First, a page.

Fay Wray is near perfect in her part, though, and the near pre-Code release date means we get to see camera shots of her beautifully long legs as she examines them for bruises, but there’s far more to her role than that.

 Posted by at 12:44 am
Sep 152014
 
REVIEWED BY DAN STUMPF:         


  OUANGA. George Terwilliger Productions, 1936. Also released as Drums of the Jungle and The Love Wanga. Fredi Washington, Philip Brandon, Marie Paxton, Sheldon Leonard. Written & directed by George Terwilliger.

   Most critics agree that the story behind this movie is more interesting than the film itself, but I found Ouanga possessed of a unique charm that kept me watching and even enjoying it.

   The plot is a simple affair, and writer/director Terwilliger had the sense to keep it that way. Clelie (Fredi Washington) is a Haitian plantation owner of mixed race, in love with the neighboring and very white planter Adam Maynard.

   The script hints that their relationship has been more than neighborly, but as the story starts, Adam is bringing his fiancée to the island and it ain’t Clelie — it’s whey-faced blonde Eve Langley, whom Clelie decides to kill with voodoo magic. And plot-wise that’s really about it, except that Clelie herself is pursued by mixed-race overseer LeStrange (Sheldon Leonard) who has his own murderous way of dealing with unrequited love.

   The story has a spare, allegorical feel to it, even down to the names of the putative hero and heroine (Adam & Eve) and the garden-like setting of the action. There’s also a fine dichotomy between the frank passion of the native peoples and the pallid complacency of their white counterparts. Terwilliger seems to enjoy cutting between vigorous folk ceremonies and tepid garden parties—and the passion in the clinches of Clelie and LeStrange quite overshadows the perfunctory romance of hero and heroine.

   Terwilliger, obviously influenced by William Seabrook’s 1929 book The Magic Island, went to Haiti to film authentic Voodoo ceremonies and did a lot of research for this film, but he got chased out by the local witch doctors, who killed a member of his crew.

   He ended up filming in Jamaica under primitive conditions and the result is terribly crude, but I found it oddly powerful as well — if you can get past the bad script, bad acting and laughable stunt-work. The Voodoo scenes here have a primitive and suitably awed quality to them such as I have seen nowhere else, as if the filmmaker were trying to convey to us something of his own dread and wonderment.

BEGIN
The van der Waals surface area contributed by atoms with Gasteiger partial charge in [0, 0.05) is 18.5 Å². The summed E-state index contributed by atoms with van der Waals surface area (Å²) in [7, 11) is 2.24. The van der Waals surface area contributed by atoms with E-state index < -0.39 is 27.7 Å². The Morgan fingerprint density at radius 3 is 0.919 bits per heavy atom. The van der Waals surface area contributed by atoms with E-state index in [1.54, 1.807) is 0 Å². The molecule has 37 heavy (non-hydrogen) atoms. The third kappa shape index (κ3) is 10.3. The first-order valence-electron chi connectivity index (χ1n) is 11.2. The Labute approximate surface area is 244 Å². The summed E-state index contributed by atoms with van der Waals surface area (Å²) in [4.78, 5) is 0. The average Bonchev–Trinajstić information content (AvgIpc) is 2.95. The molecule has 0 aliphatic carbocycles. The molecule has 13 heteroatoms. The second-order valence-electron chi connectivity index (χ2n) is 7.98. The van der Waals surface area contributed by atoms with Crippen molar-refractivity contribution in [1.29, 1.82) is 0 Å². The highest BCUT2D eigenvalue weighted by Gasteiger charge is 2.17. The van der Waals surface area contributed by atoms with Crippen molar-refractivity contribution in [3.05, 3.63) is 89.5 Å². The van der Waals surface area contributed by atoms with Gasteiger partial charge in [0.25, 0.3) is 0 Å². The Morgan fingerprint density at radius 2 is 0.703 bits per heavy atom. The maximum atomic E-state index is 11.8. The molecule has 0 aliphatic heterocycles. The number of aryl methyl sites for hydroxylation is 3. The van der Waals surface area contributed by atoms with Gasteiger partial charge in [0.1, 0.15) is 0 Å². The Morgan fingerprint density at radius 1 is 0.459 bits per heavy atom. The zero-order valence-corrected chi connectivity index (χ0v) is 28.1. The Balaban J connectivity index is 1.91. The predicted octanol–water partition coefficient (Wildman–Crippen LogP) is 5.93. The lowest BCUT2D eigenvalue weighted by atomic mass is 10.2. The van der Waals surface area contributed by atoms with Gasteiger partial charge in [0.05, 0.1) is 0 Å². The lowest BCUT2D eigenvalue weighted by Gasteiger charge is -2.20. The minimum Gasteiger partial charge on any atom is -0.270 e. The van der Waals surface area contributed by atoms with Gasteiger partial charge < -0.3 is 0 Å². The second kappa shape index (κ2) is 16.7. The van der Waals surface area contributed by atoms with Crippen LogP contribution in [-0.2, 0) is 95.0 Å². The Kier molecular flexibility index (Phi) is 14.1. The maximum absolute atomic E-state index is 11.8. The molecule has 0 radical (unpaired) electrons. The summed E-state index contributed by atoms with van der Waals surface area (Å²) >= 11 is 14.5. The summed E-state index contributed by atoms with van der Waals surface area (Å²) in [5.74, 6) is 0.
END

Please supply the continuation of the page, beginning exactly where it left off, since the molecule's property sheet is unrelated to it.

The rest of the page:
Ouanga ended up being largely ignored by the public and shunted off by its distributors as an exploitation show, and frankly it deserved no better. But for those who can look past its incredible ineptitude, this in a unique and haunting bit of work.

   As a footnote, writer/producer/director George Terwilliger is something of a mysterious figure in the movies. An authentic pioneer of the cinema, he worked with D.W.Griffith and stayed busy in the silent era, but there’s a ten-year gap between his last silent film in 1926 and the appearance of Ouanga.

   Afterwards, the screenplay of this film was recycled into an all-black movie, The Devil’s Daughter (1939) but Terwilliger himself never made another film. He died in 1970.

 Posted by at 7:34 pm
Sep 142014
 
Reviewed by JONATHAN LEWIS:         


CHARLIE CHAN IN PARIS. Fox Film Corp., 1935. Warner Oland, Mary Brian, Thomas Beck, Erik Rhodes, John Miljan, Murray Kinnell, Minor Watson, John Qualen, Keye Luke, Henry Kolker. Story: Philip MacDonald. Based on the characters created by Earl Derr Biggers. Director: Lewis Seiler.

   Charlie Chan in Paris is an eminently watchable, and overall entertaining entry in the Charlie Chan series. Starring Warner Oland as the Honolulu-based sleuth, the film follows Chan in the City of Lights as he investigates fraud at the Paris-based Lamartine Bank.

   Joining him in his endeavors is “Number One Son” Lee, marking Keye Luke’s debut appearance in the series. Filmed with some unique camera angles in an atmospheric setting, the movie is one of the better Chan films I’ve seen recently. It’s just a bit darker, both thematically and visually. Chan even carries a gun in this one, and he’s not afraid to point it at suspects.

    Soon upon arriving in Paris, Chan encounters a mysterious disfigured-looking man who asks him for change. Chan, humble gentleman that he is, assumes the man to be a typical street beggar, and kindly obliges. But this mysterious looking man, who we are led to believe is a shell-shocked veteran from the Great War, shows up time and again, first in a nightspot where one of Chan’s female assistants is murdered and again in the Lamartine Bank. Who is this man on crutches and what has he to do with the bank fraud?

   Along the way, Chan has to solve not one, but two intricately linked murders. And although his journey begins in the bright lights of Paris, he ultimately ends up in the subterranean sewers of the Continental capital. There is a great use of shadow and lighting in the latter moments, when Charlie and a Frenchman assisting him meander through the murky depths of the city before stumbling upon a master criminal’s underground hideaway.

   In conclusion, Charlie Chan in Paris is a better than average mid-1930s crime film. True, there’s not all that much depth to the story and the plot does get a bit convoluted. But if you like Oland’s Chan, just sit back and take it for what it is. All told, this entry into the Charlie Chan series is certainly worth watching.